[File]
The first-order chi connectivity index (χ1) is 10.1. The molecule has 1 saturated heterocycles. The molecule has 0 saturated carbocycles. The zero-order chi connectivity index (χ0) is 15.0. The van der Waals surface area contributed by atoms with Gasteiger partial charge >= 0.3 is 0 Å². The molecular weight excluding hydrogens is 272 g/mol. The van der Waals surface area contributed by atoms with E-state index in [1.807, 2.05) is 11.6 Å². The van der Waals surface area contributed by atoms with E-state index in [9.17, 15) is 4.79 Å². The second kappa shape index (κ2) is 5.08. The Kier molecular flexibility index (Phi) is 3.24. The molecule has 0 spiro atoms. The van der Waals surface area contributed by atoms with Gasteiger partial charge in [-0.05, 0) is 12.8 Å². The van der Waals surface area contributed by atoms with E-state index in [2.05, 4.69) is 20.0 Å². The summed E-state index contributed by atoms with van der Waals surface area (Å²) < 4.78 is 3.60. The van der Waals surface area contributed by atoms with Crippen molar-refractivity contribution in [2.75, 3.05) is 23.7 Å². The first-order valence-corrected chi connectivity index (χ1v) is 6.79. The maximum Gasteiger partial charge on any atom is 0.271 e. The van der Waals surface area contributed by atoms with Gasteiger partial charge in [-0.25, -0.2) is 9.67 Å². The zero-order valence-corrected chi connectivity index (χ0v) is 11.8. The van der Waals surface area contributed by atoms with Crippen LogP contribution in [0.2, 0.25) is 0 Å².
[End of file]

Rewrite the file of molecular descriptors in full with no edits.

The first-order chi connectivity index (χ1) is 10.1. The molecule has 1 saturated heterocycles. The molecule has 0 saturated carbocycles. The zero-order chi connectivity index (χ0) is 15.0. The van der Waals surface area contributed by atoms with Gasteiger partial charge >= 0.3 is 0 Å². The molecular weight excluding hydrogens is 272 g/mol. The van der Waals surface area contributed by atoms with E-state index in [1.807, 2.05) is 11.6 Å². The van der Waals surface area contributed by atoms with E-state index in [9.17, 15) is 4.79 Å². The second kappa shape index (κ2) is 5.08. The Kier molecular flexibility index (Phi) is 3.24. The molecule has 0 spiro atoms. The van der Waals surface area contributed by atoms with Gasteiger partial charge in [-0.05, 0) is 12.8 Å². The van der Waals surface area contributed by atoms with E-state index in [2.05, 4.69) is 20.0 Å². The summed E-state index contributed by atoms with van der Waals surface area (Å²) < 4.78 is 3.60. The van der Waals surface area contributed by atoms with Crippen molar-refractivity contribution in [2.75, 3.05) is 23.7 Å². The first-order valence-corrected chi connectivity index (χ1v) is 6.79. The maximum Gasteiger partial charge on any atom is 0.271 e. The van der Waals surface area contributed by atoms with Gasteiger partial charge in [-0.25, -0.2) is 9.67 Å². The zero-order valence-corrected chi connectivity index (χ0v) is 11.8. The van der Waals surface area contributed by atoms with Crippen LogP contribution in [0.2, 0.25) is 0 Å².